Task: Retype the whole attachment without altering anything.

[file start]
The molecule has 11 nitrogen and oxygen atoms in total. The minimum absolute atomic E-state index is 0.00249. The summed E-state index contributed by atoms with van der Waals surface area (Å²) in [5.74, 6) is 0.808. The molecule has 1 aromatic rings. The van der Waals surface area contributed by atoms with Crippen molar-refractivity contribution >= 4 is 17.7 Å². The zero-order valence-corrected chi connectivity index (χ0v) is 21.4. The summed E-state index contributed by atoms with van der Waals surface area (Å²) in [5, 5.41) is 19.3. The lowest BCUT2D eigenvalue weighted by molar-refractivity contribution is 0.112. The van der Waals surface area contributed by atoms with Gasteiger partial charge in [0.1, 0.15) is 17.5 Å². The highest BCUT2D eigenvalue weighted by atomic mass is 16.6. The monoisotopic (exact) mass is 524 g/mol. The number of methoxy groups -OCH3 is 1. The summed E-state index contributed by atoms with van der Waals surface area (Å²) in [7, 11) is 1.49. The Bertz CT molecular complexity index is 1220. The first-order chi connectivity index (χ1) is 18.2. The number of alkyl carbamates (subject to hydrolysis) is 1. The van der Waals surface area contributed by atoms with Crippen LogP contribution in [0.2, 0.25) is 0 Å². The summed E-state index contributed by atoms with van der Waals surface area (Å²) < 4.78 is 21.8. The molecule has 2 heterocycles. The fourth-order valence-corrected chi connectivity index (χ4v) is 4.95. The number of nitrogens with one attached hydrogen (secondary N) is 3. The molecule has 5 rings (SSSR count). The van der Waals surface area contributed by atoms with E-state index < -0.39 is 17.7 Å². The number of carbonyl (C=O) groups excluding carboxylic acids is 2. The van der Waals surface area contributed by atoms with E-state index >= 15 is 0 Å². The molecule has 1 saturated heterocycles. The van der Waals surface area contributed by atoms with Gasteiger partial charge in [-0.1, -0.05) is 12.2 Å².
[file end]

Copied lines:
The molecule has 11 nitrogen and oxygen atoms in total. The minimum absolute atomic E-state index is 0.00249. The summed E-state index contributed by atoms with van der Waals surface area (Å²) in [5.74, 6) is 0.808. The molecule has 1 aromatic rings. The van der Waals surface area contributed by atoms with Crippen molar-refractivity contribution >= 4 is 17.7 Å². The zero-order valence-corrected chi connectivity index (χ0v) is 21.4. The summed E-state index contributed by atoms with van der Waals surface area (Å²) in [5, 5.41) is 19.3. The lowest BCUT2D eigenvalue weighted by molar-refractivity contribution is 0.112. The van der Waals surface area contributed by atoms with Gasteiger partial charge in [0.1, 0.15) is 17.5 Å². The highest BCUT2D eigenvalue weighted by atomic mass is 16.6. The monoisotopic (exact) mass is 524 g/mol. The number of methoxy groups -OCH3 is 1. The summed E-state index contributed by atoms with van der Waals surface area (Å²) in [7, 11) is 1.49. The Bertz CT molecular complexity index is 1220. The first-order chi connectivity index (χ1) is 18.2. The number of alkyl carbamates (subject to hydrolysis) is 1. The van der Waals surface area contributed by atoms with Crippen LogP contribution in [0.2, 0.25) is 0 Å². The summed E-state index contributed by atoms with van der Waals surface area (Å²) < 4.78 is 21.8. The molecule has 2 heterocycles. The fourth-order valence-corrected chi connectivity index (χ4v) is 4.95. The number of nitrogens with one attached hydrogen (secondary N) is 3. The molecule has 5 rings (SSSR count). The van der Waals surface area contributed by atoms with E-state index < -0.39 is 17.7 Å². The number of carbonyl (C=O) groups excluding carboxylic acids is 2. The van der Waals surface area contributed by atoms with E-state index >= 15 is 0 Å². The molecule has 1 saturated heterocycles. The van der Waals surface area contributed by atoms with Gasteiger partial charge in [-0.1, -0.05) is 12.2 Å².